Studies Shows Certain Acupuncture Points Have Modulating Effects

acupuncture-conditions-treated

This post is more for acupuncturists, but I’ll try to explain in lay person terms… There are a team of researches in Beijing China that are exploring certain acupuncture points and its connection to the nervous system. Some points are modulating (homotropic) to the nervous system where they can have a modulating effect because of the nervous system fiber connection. Other points are directional (hetertropic) meaning they would have a one way effect again based on their connection to the nervous system.
This idea of certain points being stimulatory (heterotropic), some being inhibiting (heterotropic) and some being both stimulating and inhibiting depending on state (homotropic) has long been part of acupuncture understanding. The researchers here are trying to prove the theories and connect it to modern physiology.

The most recent study was in rats with a half full bladder and during different states of bladder. There is an active state where this is a lot of activity (that is the one where you have to pee) or a static state where with the same amount of urine in the bladder you do not have to urinate. If it was in an overactive state then acupuncture would subdue the bladder. If in a static state it would stimulate the bladder. That is pretty cool that the same points can have a different effect depending on current physiological state.

This past year the same team looked at diabetic gastroparesis and found similar results that certain points have a stimulating effect on the GI system. I find that acupuncture is a great treatment option for gastroperesis as it seems to be a diagnosis that is often given these days of super stressed lifestyles. The caution for acupuncturists is that if there is too much of a stimulating effect then using these stimulatory heterotrophic points can worsen conditions. (such as if someone has diarrhea).

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Abstract

Background: In Chinese medicine, dual effects on target organs are considered a primary characteristic of acupoint. Acupoints may be classified as heterotopic or homotopic in terms of spinal segmental innervation: homotopic acupoints contain afferent innervation in the same segment from which efferent fibers innervate target visceral organs, and heterotopic acupoints utilize different spinal segments to innervate target visceral organs than the segment receiving the afferent signal. It is well-known that dual effects of acupuncture on the bladder can be generated based on different states of the bladder, however, the dual effects of single acupoint stimulation and acupoint site-specificity (homotopic acupoints and heterotopic acupoints) on the bladder have yet to be investigated.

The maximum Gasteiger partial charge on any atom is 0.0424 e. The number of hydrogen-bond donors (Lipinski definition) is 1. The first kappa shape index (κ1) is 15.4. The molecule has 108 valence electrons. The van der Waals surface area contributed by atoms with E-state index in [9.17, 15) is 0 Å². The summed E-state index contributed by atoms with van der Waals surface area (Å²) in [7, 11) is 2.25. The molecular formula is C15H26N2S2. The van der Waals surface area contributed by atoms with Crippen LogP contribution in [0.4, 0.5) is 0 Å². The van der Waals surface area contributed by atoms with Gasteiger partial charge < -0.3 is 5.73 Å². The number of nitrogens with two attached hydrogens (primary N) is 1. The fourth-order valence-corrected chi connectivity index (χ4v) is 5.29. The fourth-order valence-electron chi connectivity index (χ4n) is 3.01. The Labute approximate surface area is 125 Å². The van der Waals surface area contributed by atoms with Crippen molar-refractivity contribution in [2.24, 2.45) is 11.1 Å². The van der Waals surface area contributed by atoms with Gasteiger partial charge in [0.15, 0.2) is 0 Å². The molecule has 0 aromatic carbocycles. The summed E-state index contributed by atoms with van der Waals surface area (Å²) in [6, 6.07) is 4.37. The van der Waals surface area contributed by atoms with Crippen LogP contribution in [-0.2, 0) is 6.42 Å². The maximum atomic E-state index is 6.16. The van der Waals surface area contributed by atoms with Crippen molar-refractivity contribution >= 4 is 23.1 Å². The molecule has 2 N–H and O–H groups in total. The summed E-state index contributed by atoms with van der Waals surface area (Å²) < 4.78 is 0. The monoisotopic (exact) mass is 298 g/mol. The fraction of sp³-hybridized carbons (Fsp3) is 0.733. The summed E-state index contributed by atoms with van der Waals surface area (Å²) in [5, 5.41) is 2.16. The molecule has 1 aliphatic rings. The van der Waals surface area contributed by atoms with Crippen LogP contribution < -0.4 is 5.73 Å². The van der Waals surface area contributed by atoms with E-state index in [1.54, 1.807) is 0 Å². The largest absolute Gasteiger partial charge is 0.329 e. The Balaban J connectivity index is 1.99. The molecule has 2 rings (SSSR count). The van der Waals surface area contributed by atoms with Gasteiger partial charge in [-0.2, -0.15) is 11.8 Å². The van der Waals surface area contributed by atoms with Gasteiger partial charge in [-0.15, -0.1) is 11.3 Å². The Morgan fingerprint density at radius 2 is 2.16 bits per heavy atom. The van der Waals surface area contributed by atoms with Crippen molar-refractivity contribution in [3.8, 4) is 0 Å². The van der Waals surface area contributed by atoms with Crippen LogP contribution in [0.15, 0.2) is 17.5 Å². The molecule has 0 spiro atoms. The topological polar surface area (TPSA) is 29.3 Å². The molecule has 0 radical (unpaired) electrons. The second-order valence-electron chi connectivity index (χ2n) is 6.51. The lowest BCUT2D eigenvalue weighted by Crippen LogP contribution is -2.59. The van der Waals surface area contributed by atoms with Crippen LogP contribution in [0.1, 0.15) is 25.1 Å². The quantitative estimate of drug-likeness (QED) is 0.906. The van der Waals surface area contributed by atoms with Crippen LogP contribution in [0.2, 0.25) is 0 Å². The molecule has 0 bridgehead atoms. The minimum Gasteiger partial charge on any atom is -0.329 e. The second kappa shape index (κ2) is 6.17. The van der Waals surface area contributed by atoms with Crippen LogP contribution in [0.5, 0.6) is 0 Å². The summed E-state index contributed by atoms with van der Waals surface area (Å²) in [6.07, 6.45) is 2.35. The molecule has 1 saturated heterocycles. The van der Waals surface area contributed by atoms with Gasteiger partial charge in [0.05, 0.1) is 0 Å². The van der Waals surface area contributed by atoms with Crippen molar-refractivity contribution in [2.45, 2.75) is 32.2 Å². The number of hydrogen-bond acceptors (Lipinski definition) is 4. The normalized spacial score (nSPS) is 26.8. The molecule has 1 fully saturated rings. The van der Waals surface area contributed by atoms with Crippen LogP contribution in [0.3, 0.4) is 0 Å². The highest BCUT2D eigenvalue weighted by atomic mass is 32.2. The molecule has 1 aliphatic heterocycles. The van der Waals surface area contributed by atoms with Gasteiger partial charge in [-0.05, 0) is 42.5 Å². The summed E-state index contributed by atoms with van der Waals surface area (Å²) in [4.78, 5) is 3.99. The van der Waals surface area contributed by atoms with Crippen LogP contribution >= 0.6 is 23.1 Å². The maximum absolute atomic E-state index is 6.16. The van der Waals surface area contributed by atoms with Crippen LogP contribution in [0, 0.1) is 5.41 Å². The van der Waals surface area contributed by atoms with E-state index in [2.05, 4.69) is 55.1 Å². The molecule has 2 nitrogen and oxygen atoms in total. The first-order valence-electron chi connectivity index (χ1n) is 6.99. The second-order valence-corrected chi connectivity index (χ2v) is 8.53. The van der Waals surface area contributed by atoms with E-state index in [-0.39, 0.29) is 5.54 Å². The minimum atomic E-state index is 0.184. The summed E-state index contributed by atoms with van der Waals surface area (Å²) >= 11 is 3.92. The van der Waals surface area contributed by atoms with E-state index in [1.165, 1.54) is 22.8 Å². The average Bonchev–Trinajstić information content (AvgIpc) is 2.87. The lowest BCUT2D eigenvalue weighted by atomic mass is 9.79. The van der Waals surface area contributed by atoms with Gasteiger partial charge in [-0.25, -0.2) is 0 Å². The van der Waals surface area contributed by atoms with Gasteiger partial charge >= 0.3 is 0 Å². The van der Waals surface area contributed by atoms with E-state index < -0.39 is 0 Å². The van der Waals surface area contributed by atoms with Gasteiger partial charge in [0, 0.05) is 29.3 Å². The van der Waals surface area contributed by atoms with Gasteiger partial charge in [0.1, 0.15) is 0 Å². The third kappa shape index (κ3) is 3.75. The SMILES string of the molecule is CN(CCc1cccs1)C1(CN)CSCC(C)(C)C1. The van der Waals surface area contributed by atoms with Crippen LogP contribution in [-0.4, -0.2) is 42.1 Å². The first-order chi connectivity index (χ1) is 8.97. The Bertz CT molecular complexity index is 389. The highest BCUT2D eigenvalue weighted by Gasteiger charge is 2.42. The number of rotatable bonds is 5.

Methods: Twenty Sprague-Dawley rats were anesthetized and the intravesical pressure was measured via a manometric balloon inserted into the bladder. The acupuncture needle was separately inserted to a depth of 4 mm at the acupoints RN1 (Huiyin), RN3 (Zhongji), BL28 (Pangguangshu), BL32 (Ciliao), RN2 (Qugu) or BL23 (Shenshu), and manually rotated right then left with a frequency of 2 Hz for 1 min. Following acupuncture stimulation, bladder pressure was recorded and compared against the pre-stimulation measurements.

Results: During the bladder’s active state, manual acupuncture (MA) at RN1, RN3, BL28, BL32 or RN2 inhibited bladder motility (P < 0.01). In the static bladder, MA at RN1, RN3, BL28, BL32, RN2 or BL23 increased bladder motility (P < 0.01).

Conclusions: MA at homotopic acupoints may produce dual effects on bladder motility: inhibiting bladder motility when in an active state and enhancing bladder motility when in a static state.

 

References

1.

Qin Q1,2, Mo Q3, Liu K4, He X5, Gao X6, Zhu B7. Acupuncture at homotopic acupoints exerts dual effects on bladder motility in anesthetized rats. BMC Complement Altern Med. 2015 Aug 8;15:267. PMID: 26253168. [PubMed] [Read by QxMD]

2.

Qin QG1, Gao XY1, Liu K1, Yu XC1, Li L1, Wang HP1, Zhu B1. Acupuncture at heterotopic acupoints enhances jejunal motility in constipated and diarrheic rats. World J Gastroenterol. 2014 Dec 28;20(48):18271-83. PMID: 25561794. [PubMed] [Read by QxMD]

3.

Wang SJ1, Yang HY, Wang F, Li ST. Acupoint Specificity on Colorectal Hypersensitivity Alleviated by Acupuncture and the Correlation with the Brain-Gut Axis. Neurochem Res. 2015 Jun;40(6):1274-82. PMID: 25968478. [PubMed] [Read by QxMD]

4.

Rong P1, Zhu B, Li Y, Gao X, Ben H, Li Y, Li L, He W, Liu R, Yu L. Mechanism of acupuncture regulating visceral sensation and mobility. Front Med. 2011 Jun;5(2):151-6. PMID: 21695619. [PubMed] [Read by QxMD]

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